Caring for and avoiding blisters to prevent them from ruining your hike.
Generating a lot of friction on one area of skin will cause it to heat up, and the layers of skin will separate. The body will pump a fluid into this spot in an attempt to alleviate the friction. This produces the bubble type structure commonly referred to as a blister. Blisters can be very tender, and make it very painful to continue.
How to get a blister
There are several things you can do to increase the likelihood of getting a blister, I have several outlined here:
- Go hiking in a wet or sandy place
- Go hiking in a hot place that will make you sweat, or in a place with snow that will get your feet wet
- Wear cotton socks, and don’t wear any socks that wick away moisture (like a sock liner)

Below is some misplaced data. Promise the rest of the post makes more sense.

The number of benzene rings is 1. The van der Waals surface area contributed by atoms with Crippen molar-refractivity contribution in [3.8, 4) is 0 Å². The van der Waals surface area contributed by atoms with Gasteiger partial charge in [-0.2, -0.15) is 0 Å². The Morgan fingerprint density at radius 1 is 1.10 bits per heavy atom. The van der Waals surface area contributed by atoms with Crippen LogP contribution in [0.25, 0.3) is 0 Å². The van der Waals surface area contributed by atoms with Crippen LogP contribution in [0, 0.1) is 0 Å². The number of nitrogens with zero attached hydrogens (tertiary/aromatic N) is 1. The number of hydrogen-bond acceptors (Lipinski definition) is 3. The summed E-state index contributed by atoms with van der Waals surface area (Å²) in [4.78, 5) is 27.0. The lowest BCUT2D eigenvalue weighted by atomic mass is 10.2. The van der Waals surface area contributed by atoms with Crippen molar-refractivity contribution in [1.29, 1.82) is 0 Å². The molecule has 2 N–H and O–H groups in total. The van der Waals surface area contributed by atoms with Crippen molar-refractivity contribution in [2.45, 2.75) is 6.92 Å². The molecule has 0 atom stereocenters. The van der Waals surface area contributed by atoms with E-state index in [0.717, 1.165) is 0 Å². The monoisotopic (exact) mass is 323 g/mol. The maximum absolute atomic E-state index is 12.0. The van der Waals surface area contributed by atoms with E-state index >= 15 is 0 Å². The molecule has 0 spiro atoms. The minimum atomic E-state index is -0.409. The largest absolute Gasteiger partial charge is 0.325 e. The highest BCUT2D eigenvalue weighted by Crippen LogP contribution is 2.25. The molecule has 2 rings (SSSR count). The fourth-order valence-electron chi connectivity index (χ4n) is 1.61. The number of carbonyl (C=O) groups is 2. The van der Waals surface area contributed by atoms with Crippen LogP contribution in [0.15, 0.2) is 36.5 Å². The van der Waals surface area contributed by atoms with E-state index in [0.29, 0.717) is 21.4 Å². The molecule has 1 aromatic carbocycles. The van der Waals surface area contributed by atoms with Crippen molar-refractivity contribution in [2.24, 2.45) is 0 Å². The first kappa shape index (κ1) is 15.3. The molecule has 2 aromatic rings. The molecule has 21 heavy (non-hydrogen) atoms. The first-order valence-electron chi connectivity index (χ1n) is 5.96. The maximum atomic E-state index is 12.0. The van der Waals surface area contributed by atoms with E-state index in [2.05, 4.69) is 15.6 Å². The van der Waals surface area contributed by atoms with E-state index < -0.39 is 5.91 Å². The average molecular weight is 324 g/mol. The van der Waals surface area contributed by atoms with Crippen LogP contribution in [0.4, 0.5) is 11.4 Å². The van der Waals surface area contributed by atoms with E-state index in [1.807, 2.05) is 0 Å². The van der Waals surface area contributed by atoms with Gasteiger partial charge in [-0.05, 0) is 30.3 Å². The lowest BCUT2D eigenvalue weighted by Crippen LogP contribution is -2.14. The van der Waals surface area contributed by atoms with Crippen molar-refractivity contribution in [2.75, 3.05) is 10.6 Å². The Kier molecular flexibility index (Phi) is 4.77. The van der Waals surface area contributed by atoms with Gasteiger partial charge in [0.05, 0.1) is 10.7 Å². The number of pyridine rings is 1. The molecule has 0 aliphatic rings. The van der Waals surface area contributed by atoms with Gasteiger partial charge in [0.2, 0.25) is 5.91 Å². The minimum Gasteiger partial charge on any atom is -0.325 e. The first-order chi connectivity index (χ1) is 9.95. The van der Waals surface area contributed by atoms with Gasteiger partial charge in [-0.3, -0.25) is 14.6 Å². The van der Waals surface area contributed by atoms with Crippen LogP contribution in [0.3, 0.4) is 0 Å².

- Wear the same pair of shoes
- Tie your shoes too tight or too loose
- Get little rocks in your shoes
- Dehydrate yourself
- If you start to feel a hot spot, keep going and ignore it – you’re almost there!
So you’ve got a blister, now what?
It’s best if you can stop, or rest the injured foot, but don’t despair! I once got a nasty blister on my foot before a 15 mile backpacking trip through a river and sand, but I still made it through fine and let my foot heal. I used an antibacterial ointment right on the foot, then put an adhesive bandaid over that. I covered the baindaid with duct tape, and a neoprene sock under my regular hiking sock.
As soon as you feel the heat building up, you should stop and change something. You may want to tighten or loosen your shoe to adjust where it rubs. If you have any moleskin or duct tape you can put over the pressure points.